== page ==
Remember to nurture your body and soothe your mind by engaging in activities that you enjoy. Pick up a hobby or sign up for a yoga or meditation class. Be nice to yourself. This will strengthen you and better prepare you to deal with the resistance that difficult parents put up.
Applaud Yourself for Trying
Not succeeding every time you try to manage your parents’ tantrums and aggressive behavior is expected. You may even feel guilty about losing your cool at times. But what’s important is that you are trying to be a great caregiver.
Caring for a difficult parent can seem like an emotionally wrenching experience; yet you need to keep trying. Your parents may not praise or recognize your efforts, especially when they are battling conditions like dementia. In such cases, cognitive impairment may trigger behavior changes like suspicion, accusations, and nasty outbursts.
So, don’t do a good job of caregiving simply to get your parents’ approval. Do it for your sake and because it’s right to do so. However, remember to pat yourself on the back.
Tell yourself how brave and caring you are to forge on while facing these challenges. Appreciate your efforts in trying to make life manageable and ensuring a high quality of life for your parents, the best way you can.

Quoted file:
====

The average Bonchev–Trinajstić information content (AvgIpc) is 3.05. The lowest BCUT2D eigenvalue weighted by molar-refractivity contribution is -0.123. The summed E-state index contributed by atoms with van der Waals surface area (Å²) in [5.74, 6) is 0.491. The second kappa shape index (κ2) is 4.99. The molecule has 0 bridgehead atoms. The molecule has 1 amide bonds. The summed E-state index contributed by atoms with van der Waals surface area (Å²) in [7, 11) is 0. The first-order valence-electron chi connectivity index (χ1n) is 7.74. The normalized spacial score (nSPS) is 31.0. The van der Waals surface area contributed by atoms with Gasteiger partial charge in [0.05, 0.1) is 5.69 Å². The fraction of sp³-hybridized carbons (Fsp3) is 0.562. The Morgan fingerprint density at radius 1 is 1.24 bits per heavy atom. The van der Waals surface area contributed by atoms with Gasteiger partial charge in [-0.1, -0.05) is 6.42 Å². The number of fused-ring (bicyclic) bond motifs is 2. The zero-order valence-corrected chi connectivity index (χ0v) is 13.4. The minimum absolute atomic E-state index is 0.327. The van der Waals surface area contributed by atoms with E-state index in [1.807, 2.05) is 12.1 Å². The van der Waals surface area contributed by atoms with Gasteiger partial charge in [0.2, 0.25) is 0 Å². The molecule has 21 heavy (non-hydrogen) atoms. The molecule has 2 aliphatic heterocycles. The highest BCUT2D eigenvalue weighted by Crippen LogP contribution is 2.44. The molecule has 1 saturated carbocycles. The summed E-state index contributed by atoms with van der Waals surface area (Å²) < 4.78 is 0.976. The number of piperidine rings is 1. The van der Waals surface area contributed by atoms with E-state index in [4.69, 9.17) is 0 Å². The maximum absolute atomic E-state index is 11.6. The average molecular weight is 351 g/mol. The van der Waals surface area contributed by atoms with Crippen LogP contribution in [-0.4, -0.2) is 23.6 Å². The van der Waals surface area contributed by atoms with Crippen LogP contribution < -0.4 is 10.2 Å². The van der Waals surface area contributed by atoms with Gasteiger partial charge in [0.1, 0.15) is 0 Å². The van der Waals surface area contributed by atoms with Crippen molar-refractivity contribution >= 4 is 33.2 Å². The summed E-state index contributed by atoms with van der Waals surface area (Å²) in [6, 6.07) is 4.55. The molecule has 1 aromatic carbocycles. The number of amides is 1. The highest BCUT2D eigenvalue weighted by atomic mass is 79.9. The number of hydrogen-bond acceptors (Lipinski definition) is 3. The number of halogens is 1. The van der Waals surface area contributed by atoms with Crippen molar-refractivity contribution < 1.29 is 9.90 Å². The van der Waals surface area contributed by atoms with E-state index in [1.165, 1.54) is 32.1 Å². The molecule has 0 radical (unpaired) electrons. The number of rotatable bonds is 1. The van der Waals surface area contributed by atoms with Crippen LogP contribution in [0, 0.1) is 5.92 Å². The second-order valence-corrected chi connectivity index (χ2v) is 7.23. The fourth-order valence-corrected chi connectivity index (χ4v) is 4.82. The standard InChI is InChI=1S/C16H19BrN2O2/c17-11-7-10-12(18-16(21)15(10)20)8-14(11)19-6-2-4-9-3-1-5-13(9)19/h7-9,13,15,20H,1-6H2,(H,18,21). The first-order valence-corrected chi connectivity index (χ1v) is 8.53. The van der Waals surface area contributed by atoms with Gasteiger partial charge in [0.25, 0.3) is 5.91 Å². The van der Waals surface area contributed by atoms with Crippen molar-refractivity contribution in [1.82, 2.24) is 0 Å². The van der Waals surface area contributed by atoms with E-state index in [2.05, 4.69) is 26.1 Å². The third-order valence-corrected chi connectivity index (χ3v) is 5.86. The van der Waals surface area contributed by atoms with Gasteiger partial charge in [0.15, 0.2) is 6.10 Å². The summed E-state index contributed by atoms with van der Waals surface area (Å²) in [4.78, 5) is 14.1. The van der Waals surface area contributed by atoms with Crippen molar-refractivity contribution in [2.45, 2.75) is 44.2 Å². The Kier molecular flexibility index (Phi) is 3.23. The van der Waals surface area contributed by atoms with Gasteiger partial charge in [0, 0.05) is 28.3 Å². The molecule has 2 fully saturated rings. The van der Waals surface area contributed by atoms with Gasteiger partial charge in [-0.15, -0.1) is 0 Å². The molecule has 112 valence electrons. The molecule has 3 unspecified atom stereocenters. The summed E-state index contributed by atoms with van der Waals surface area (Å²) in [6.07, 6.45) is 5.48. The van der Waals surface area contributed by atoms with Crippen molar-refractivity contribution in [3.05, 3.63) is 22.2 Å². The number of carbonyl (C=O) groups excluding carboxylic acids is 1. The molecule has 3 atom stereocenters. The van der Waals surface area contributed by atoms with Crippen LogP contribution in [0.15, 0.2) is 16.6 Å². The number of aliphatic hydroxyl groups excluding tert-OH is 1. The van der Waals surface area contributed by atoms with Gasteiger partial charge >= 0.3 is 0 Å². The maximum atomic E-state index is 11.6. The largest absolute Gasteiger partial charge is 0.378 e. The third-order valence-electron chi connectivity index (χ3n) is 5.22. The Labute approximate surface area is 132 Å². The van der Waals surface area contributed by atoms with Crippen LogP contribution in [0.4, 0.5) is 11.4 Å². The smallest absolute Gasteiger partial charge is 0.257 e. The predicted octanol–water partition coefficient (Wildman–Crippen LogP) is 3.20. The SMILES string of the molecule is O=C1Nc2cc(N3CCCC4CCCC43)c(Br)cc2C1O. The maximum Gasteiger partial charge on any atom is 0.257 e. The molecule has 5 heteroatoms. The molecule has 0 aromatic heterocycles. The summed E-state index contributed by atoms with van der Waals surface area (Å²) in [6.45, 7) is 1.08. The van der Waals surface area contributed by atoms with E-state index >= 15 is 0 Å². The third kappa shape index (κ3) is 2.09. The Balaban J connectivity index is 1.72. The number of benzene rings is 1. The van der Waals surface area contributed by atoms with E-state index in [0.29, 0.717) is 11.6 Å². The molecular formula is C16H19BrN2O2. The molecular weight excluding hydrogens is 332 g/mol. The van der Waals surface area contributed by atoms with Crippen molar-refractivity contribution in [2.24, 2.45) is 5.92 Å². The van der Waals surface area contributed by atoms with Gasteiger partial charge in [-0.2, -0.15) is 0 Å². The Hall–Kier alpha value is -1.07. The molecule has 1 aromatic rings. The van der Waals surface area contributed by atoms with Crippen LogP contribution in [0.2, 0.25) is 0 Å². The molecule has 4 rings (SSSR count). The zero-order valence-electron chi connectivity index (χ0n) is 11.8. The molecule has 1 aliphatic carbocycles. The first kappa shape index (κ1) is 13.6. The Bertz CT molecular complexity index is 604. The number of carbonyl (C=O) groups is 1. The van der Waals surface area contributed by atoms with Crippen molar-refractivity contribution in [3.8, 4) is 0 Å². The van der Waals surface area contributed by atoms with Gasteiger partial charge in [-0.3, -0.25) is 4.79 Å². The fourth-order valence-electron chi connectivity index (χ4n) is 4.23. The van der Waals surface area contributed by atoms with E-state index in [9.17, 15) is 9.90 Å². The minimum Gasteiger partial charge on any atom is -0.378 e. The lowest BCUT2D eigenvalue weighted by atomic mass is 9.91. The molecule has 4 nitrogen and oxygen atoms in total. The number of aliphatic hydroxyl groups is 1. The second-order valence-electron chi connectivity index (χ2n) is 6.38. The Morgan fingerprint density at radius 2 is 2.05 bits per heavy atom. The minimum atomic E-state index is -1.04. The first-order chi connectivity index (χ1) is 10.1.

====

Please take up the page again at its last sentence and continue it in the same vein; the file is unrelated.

Caring for aging parents gives us the opportunity to be around for the final chapter of their lives. However, caring for seniors isn’t easy, especially if they are exhibiting aggressive behavior.
Their decline will doubtlessly cause your heart to ache. Though you want to be supportive and care for them, it is often challenging to manage irrational behavior.
We hope the above tips make it easier for you to keep your calm through this overwhelming situation and take good care of your senior loved ones.
–by Jeff Hoyt
Jeff Hoyt works as the Editor-in-Chief at SeniorLiving. He writes articles that inspire seniors to live a better life independently. Many of his articles have been republished on websites like MSN, AOL, Yahoo, Fox News, and HuffPost, while Reader’s Digest has named him a financial expert. He is also a member of the Writers Guild of America and Phi Beta Kappa and has been nominated for an Emmy award. Enjoy his Senior Living YouTube videos.